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Current Headlines

'Don't Be A Jerk' Campaign Rolls On, Gets A Bit Trashy



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One thing is certain: Nobody likes a jerk in the preserves, and that's confirmed by the response we've seen to "Don't Be A Jerk," the Forest Preserve District's big, bold multimedia campaign. 

After tackling the topic of jerk dog owners who make no attempt to follow some basic rules, the District is releasing its second video in the series focusing on garbage. Whether it's littering or fly dumping (illegally unloading large sums of garbage of all types), trash in the preserves can have a negative impact on wildlife as well as the public's experience while in the preserves. 

Excessive littering and fly dumping — which is a preventable problem — also costs the District additional time and money to clean up the messes left behind. 

“We’re taking a creative approach to an ongoing problem,” said Ralph Schultz, the Forest Preserve’s chief operating officer. “This marketing strategy is designed to be responsive to those concerns expressed by the public.”

 

The effort is in response to complaints by members of the public who don’t want to be walking through a preserve filled with litter and dog poop or traveling on a trail with people hogging the whole path or letting their dogs run amok. The campaign also is designed to protect wildlife that can be harmed by improperly disposed of cigarette butts, fishing line and other refuse.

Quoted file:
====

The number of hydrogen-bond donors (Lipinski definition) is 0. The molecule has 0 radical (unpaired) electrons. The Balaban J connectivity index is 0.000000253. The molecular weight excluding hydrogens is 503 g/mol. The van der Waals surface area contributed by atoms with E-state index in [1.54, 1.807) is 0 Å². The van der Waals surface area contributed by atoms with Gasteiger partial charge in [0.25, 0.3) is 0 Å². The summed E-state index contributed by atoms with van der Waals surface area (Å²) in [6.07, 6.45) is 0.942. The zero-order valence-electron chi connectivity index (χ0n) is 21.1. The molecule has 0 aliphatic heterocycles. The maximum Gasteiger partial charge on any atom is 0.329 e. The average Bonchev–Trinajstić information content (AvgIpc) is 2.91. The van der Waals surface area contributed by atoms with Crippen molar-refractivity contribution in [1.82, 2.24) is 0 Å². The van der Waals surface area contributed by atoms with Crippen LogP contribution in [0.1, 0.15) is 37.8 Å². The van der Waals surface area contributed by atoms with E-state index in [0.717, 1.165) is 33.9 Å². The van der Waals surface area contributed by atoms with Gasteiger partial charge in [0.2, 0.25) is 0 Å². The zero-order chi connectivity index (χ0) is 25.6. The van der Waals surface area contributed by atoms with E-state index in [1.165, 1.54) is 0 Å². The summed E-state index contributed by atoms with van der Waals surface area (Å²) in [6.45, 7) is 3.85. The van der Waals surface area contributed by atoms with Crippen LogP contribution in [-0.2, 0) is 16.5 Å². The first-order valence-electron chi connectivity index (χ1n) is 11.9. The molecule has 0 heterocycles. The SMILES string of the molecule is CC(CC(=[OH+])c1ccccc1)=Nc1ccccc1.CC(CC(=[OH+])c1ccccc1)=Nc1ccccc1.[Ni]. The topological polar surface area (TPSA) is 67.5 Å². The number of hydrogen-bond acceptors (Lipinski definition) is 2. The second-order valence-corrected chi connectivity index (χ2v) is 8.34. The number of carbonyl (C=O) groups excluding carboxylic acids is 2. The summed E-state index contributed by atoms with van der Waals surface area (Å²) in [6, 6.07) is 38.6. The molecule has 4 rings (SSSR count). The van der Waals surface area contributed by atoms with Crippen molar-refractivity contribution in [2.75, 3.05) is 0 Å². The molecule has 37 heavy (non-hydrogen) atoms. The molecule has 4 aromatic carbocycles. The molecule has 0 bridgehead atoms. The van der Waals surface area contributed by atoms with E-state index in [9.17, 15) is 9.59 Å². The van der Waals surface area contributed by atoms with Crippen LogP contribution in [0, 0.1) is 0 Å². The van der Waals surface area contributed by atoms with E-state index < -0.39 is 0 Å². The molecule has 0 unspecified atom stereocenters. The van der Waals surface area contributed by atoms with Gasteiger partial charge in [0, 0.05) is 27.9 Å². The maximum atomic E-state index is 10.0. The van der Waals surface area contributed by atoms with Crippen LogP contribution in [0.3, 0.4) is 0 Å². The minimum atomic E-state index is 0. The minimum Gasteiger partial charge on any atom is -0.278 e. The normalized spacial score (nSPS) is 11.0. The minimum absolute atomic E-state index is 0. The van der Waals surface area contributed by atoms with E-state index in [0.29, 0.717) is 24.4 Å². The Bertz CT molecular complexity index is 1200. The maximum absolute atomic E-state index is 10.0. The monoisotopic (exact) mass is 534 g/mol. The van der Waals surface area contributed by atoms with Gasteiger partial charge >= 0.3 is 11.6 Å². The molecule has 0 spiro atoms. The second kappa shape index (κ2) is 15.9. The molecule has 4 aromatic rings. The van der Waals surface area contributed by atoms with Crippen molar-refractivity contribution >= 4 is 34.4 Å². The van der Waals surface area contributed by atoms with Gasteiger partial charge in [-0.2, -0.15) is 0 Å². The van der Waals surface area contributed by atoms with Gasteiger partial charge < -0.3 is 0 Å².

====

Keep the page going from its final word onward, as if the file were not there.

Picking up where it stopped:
‘Don’t be a Jerk’ videos

Four videos will be produced in an effort to educate and inspire visitors to be respectful of nature and other preserve patrons. The videos in an exaggerated way will illustrate what not to do and will feature information on:

  • Reining in your dog: The first in the series, this video was released June 24 and focuses on keeping your dog on a leash and under control as well as picking up its poop. 
  • How to dispose of garbage: Garbage goes inside the can, not on top of, not tossed within 20 feet of the can or even worse, just tossed in the preserve.
  • How to use a trail: Know the trails have multiple uses and users. Walk/run/bike on the right, pass on the left. And don’t hog the trail. And definitely don’t lay four people wide across a trail around a blind curve while taking a family photo.
  • Fishing: All anglers should properly dispose of fishing line, hooks, etc. to prevent harm and potentially death to wildlife, and be considerate of other anglers. Don’t bogart the beach with your boat, ignore fishing regulations by taking too many fish, and don’t crowd other fishermen.

Eye-catching signs

Signs also are being posted in the preserves and feature photos of cute animals and clear messages, including: 

  • Raccoon: Don’t be a litter bug. This is my home. Protect wildlife by recycling, reusing or disposing of your trash in a garbage bin.
  • Bird with a cigarette butt in its mouth: Cigarettes kill wildlife. Cigarette butts leach toxic chemicals that pollute the environment and harm wildlife. Do not throw your cigarette butts on the ground. Dispose of them in a proper receptacle.
  • Pig: Don’t be a trail hog. Share the trails. Respect other trail users and keep everyone safe by staying to the right and passing on the left. Travel at safe speeds and be aware of your surroundings.